HR & Management

Published

Diary of a Sharemark float: share incentives

5 Mins

James Hunt is a solicitor, serial entrepreneur and founder of Everyman Legal – a new type of law firm providing legal services for entrepreneurs. The company of solicitors is the first in the UK to announce it will take advantage of the new practising regime created under the Legal Services Act by seeking a stock market admission. The company intends to trade its shares on Sharemark – a stock market for smaller companies – in the last quarter of 2012. In an honest and open account for Real Business, James Hunt will be charting the ups and downs of preparing his company for an admission.

An important element in preparing for our Sharemark flotation later this year is choosing a share incentives and options plan that best fits our firm’s culture and needs.

We are a small company, but with ambitious plans, so we need to be able to motivate and reward individuals whose contributions will be fundamental to our success. Without the cash resources to pay top remuneration, share incentives are crucially important.

I have been advising owner-managers on this subject for more than 25 years so I know the technical aspects: the different types of scheme and the tax and legal issues for each. However, I realised some years ago that the most challenging (and interesting) part of this work is how to determine who should benefit and by how much. But doing it for your own company is even more complicated.

To me, it is important to have a wide spread of ownership within the team. By doing this I believe we will create the right culture and team spirit. It is also important to reward key individuals.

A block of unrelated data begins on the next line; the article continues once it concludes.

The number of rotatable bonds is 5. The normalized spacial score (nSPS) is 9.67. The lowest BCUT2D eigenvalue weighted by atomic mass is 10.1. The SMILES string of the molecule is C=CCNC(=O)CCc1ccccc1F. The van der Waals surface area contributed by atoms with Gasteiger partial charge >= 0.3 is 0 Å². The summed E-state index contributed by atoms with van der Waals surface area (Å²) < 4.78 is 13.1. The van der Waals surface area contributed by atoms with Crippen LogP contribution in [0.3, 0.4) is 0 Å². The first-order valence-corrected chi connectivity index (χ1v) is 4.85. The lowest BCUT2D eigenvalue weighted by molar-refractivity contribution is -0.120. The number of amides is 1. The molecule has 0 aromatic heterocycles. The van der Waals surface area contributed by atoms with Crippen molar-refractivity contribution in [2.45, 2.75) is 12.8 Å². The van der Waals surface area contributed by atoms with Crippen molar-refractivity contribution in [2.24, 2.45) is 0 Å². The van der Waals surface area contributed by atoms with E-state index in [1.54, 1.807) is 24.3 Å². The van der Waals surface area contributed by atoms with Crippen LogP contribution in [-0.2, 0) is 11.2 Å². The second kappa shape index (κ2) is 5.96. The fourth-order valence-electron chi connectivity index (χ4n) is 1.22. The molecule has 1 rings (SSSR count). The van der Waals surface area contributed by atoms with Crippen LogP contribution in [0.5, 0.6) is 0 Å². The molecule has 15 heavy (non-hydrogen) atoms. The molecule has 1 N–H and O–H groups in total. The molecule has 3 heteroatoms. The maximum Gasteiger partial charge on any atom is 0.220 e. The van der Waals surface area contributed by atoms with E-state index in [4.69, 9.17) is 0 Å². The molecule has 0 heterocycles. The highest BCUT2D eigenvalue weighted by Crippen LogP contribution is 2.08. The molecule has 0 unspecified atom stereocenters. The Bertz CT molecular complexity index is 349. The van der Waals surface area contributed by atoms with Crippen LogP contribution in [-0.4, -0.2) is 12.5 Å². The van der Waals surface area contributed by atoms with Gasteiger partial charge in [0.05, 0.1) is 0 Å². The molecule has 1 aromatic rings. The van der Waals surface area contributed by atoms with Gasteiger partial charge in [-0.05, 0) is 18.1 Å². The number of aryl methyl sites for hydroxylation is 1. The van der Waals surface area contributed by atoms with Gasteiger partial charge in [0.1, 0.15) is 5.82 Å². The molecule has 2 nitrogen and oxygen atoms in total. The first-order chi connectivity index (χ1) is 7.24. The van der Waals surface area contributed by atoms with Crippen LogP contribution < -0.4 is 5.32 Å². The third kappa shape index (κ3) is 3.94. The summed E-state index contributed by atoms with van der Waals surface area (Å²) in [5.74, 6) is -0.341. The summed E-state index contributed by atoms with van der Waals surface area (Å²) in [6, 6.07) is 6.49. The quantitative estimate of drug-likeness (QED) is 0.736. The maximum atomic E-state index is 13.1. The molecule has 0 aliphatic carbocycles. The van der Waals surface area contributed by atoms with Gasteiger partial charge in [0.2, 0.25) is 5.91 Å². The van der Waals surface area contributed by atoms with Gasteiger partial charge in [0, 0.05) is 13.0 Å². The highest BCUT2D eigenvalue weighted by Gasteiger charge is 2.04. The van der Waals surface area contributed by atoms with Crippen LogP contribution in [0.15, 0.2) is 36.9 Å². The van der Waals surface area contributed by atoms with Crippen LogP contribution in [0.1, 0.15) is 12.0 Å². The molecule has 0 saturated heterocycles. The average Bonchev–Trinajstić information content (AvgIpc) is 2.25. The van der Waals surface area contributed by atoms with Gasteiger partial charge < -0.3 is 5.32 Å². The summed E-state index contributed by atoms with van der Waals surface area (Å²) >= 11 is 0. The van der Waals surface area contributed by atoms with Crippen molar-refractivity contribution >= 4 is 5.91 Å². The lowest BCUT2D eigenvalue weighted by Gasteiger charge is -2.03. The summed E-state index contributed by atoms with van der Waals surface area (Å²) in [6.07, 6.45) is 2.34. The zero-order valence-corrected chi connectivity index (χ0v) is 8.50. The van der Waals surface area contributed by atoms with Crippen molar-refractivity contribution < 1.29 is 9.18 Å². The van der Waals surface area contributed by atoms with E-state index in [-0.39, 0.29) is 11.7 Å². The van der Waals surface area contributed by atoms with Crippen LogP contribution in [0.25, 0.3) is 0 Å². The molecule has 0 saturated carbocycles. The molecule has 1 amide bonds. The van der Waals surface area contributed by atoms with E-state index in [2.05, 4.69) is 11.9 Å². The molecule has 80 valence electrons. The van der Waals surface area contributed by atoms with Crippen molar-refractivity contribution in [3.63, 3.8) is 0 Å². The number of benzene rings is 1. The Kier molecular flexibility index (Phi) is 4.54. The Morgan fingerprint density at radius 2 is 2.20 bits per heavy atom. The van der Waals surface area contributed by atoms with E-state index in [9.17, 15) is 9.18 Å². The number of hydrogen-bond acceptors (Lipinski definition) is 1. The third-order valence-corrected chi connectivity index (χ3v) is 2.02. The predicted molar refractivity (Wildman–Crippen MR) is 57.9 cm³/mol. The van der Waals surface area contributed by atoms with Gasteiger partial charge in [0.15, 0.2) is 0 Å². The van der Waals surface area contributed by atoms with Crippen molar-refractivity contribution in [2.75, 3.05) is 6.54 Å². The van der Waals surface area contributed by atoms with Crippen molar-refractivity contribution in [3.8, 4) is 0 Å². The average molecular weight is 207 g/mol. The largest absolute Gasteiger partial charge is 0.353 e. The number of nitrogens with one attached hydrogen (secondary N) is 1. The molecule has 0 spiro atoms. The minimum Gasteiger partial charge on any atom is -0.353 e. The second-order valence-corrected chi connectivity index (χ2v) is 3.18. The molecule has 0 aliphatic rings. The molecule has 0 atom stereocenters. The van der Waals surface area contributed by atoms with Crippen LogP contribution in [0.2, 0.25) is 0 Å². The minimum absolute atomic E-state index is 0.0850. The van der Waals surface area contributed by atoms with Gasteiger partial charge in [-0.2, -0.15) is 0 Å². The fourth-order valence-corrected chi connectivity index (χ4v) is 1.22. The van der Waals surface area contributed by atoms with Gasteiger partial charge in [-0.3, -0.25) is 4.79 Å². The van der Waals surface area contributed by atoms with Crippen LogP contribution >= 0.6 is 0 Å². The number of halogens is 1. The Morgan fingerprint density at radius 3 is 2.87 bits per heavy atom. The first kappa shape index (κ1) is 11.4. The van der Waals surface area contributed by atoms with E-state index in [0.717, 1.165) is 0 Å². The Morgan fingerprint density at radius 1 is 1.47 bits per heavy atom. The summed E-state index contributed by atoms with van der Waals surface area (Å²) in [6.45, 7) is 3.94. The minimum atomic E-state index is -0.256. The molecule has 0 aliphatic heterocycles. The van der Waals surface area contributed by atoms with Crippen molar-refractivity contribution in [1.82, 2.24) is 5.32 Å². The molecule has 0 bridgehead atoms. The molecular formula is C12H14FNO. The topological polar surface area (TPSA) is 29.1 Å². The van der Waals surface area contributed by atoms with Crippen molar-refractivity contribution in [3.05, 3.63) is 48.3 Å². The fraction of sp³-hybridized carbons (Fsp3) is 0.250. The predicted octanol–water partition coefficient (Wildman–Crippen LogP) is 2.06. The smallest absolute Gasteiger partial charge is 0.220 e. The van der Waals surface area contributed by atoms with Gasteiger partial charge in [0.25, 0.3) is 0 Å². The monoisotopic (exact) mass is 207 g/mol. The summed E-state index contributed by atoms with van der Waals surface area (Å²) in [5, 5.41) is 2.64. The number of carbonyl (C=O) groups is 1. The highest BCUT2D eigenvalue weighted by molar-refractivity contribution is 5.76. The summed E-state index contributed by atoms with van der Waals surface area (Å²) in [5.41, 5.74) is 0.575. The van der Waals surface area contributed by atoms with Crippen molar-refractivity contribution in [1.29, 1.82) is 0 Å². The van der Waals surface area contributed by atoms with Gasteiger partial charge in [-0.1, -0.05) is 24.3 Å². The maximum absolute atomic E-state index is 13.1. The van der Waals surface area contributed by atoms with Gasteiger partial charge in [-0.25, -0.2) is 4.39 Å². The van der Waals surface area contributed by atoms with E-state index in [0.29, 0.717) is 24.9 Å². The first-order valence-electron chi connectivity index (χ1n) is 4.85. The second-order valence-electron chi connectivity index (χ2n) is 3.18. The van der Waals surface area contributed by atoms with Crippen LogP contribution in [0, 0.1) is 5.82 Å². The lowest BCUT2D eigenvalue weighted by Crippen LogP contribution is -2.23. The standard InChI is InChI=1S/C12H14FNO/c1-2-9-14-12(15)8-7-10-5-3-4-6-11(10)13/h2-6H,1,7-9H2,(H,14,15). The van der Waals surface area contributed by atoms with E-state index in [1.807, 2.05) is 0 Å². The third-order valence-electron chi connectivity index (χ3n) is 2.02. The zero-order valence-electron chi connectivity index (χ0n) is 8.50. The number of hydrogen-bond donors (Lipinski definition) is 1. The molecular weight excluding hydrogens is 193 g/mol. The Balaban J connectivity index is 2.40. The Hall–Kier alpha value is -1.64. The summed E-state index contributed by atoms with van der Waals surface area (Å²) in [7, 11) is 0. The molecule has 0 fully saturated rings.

There is a danger that share awards become associated with the “pecking order” and that individuals measure people’s worth in terms of percentages of the issued share capital. For very senior team members, I therefore tried to look objectively at the contribution they could make. I balanced this by including certain rewards that would be earned over five years linked to performance targets set each year.

I also looked at projected share values in five to ten years’ time so that we could all see what the incentive could be worth in cash terms in the future.

For wider share ownership, I fixed a one-year service threshold and then awarded a fixed value of shares. For part-time team members, the fixed award was scaled back according to the number of days worked per week.

Here are the top five mistakes I have seen private companies make with share incentives:

  1. Not having and exit strategy which means the share incentives have no perceived value: this is potentially the great attraction of Sharemark.
  2. Setting an unrealistically high value for the shares at time of the award: this can lead astute team members to question the commercial integrity of the scheme.
  3. Awarding significant shares or options to employees who have yet to prove themselves and then not being able to claw back those shares if they fail to perform.
  4. Upsetting existing team members by favouring new arrivals with more generous offers.
  5. Making promises of equity to the team when values are low and then creating tax problems for the employee when putting in place legal agreements when the value has risen.

As I consult with colleagues on how to structure our own scheme, I hope we will learn from these mistakes. One advantage of tackling this now – well before our admission to Sharemark – is that we should be able to implement effective share incentives before we have valuation problems.

Read the full diary series here.

James Hunt, Everyman Legal

Share this story

Capital allowances: HMRC’s big gift to small companies
SMEs trust gut over data
Send this to a friend